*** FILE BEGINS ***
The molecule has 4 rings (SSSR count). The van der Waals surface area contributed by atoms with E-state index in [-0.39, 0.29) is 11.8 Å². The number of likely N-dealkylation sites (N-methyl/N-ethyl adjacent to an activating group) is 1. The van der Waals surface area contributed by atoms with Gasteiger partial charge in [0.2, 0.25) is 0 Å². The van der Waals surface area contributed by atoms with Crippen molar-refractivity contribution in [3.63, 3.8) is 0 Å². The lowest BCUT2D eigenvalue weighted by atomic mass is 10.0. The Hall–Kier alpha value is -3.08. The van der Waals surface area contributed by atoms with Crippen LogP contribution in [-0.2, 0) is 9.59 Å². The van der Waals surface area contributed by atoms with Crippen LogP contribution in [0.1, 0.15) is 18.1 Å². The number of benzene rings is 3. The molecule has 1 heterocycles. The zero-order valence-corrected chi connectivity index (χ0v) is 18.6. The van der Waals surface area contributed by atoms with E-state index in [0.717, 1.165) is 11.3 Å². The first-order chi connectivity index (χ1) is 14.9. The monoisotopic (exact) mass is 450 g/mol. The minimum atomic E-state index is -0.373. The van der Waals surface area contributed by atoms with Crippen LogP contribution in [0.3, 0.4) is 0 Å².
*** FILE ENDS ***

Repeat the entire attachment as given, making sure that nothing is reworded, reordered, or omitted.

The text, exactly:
The molecule has 4 rings (SSSR count). The van der Waals surface area contributed by atoms with E-state index in [-0.39, 0.29) is 11.8 Å². The number of likely N-dealkylation sites (N-methyl/N-ethyl adjacent to an activating group) is 1. The van der Waals surface area contributed by atoms with Gasteiger partial charge in [0.2, 0.25) is 0 Å². The van der Waals surface area contributed by atoms with Crippen molar-refractivity contribution in [3.63, 3.8) is 0 Å². The lowest BCUT2D eigenvalue weighted by atomic mass is 10.0. The Hall–Kier alpha value is -3.08. The van der Waals surface area contributed by atoms with Crippen LogP contribution in [-0.2, 0) is 9.59 Å². The van der Waals surface area contributed by atoms with Crippen LogP contribution in [0.1, 0.15) is 18.1 Å². The number of benzene rings is 3. The molecule has 1 heterocycles. The zero-order valence-corrected chi connectivity index (χ0v) is 18.6. The van der Waals surface area contributed by atoms with E-state index in [0.717, 1.165) is 11.3 Å². The first-order chi connectivity index (χ1) is 14.9. The monoisotopic (exact) mass is 450 g/mol. The minimum atomic E-state index is -0.373. The van der Waals surface area contributed by atoms with Crippen LogP contribution in [0.3, 0.4) is 0 Å².